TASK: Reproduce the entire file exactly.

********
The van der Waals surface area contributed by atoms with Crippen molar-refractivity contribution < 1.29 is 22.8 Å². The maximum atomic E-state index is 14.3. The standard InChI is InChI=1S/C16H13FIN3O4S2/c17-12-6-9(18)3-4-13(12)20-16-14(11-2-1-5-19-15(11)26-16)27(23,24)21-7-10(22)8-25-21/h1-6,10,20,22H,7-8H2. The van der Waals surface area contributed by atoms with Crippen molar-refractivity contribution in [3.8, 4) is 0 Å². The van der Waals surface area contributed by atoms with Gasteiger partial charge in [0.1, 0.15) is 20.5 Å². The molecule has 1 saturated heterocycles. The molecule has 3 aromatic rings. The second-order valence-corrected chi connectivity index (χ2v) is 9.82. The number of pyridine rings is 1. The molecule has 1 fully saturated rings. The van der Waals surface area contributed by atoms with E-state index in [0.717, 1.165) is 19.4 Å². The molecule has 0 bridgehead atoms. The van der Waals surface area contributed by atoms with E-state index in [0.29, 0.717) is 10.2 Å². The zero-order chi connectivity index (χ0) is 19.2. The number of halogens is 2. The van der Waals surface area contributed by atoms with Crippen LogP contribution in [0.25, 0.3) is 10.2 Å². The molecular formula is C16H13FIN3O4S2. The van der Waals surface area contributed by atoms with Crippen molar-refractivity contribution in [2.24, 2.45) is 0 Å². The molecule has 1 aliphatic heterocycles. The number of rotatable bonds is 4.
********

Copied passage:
The van der Waals surface area contributed by atoms with Crippen molar-refractivity contribution < 1.29 is 22.8 Å². The maximum atomic E-state index is 14.3. The standard InChI is InChI=1S/C16H13FIN3O4S2/c17-12-6-9(18)3-4-13(12)20-16-14(11-2-1-5-19-15(11)26-16)27(23,24)21-7-10(22)8-25-21/h1-6,10,20,22H,7-8H2. The van der Waals surface area contributed by atoms with Crippen molar-refractivity contribution in [3.8, 4) is 0 Å². The van der Waals surface area contributed by atoms with Gasteiger partial charge in [0.1, 0.15) is 20.5 Å². The molecule has 1 saturated heterocycles. The molecule has 3 aromatic rings. The second-order valence-corrected chi connectivity index (χ2v) is 9.82. The number of pyridine rings is 1. The molecule has 1 fully saturated rings. The van der Waals surface area contributed by atoms with E-state index in [0.717, 1.165) is 19.4 Å². The molecule has 0 bridgehead atoms. The van der Waals surface area contributed by atoms with E-state index in [0.29, 0.717) is 10.2 Å². The zero-order chi connectivity index (χ0) is 19.2. The number of halogens is 2. The van der Waals surface area contributed by atoms with Crippen LogP contribution in [0.25, 0.3) is 10.2 Å². The molecular formula is C16H13FIN3O4S2. The van der Waals surface area contributed by atoms with Crippen molar-refractivity contribution in [2.24, 2.45) is 0 Å². The molecule has 1 aliphatic heterocycles. The number of rotatable bonds is 4.